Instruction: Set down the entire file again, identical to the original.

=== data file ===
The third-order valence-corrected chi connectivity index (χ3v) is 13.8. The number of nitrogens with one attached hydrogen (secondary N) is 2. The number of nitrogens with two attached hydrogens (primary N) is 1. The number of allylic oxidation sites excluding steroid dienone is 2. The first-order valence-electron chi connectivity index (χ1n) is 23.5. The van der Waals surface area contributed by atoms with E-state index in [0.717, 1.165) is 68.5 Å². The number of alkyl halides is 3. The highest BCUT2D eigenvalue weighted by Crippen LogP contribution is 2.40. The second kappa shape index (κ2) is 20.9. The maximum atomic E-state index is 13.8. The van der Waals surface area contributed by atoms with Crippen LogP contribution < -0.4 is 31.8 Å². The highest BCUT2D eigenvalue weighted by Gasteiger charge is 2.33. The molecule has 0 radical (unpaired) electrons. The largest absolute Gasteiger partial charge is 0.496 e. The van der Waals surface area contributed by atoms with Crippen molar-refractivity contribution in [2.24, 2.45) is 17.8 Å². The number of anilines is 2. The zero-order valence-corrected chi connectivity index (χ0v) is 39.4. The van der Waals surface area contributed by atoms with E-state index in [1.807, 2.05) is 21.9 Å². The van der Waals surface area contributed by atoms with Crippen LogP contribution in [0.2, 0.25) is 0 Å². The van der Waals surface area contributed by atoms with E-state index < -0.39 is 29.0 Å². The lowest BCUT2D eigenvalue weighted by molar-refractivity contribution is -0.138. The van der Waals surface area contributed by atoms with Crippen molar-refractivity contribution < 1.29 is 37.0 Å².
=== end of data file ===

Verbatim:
The third-order valence-corrected chi connectivity index (χ3v) is 13.8. The number of nitrogens with one attached hydrogen (secondary N) is 2. The number of nitrogens with two attached hydrogens (primary N) is 1. The number of allylic oxidation sites excluding steroid dienone is 2. The first-order valence-electron chi connectivity index (χ1n) is 23.5. The van der Waals surface area contributed by atoms with E-state index in [0.717, 1.165) is 68.5 Å². The number of alkyl halides is 3. The highest BCUT2D eigenvalue weighted by Crippen LogP contribution is 2.40. The second kappa shape index (κ2) is 20.9. The maximum atomic E-state index is 13.8. The van der Waals surface area contributed by atoms with Crippen LogP contribution < -0.4 is 31.8 Å². The highest BCUT2D eigenvalue weighted by Gasteiger charge is 2.33. The molecule has 0 radical (unpaired) electrons. The largest absolute Gasteiger partial charge is 0.496 e. The van der Waals surface area contributed by atoms with Crippen molar-refractivity contribution in [2.24, 2.45) is 17.8 Å². The number of anilines is 2. The zero-order valence-corrected chi connectivity index (χ0v) is 39.4. The van der Waals surface area contributed by atoms with E-state index in [1.807, 2.05) is 21.9 Å². The van der Waals surface area contributed by atoms with Crippen LogP contribution in [0.2, 0.25) is 0 Å². The van der Waals surface area contributed by atoms with E-state index < -0.39 is 29.0 Å². The lowest BCUT2D eigenvalue weighted by molar-refractivity contribution is -0.138. The van der Waals surface area contributed by atoms with Crippen molar-refractivity contribution < 1.29 is 37.0 Å².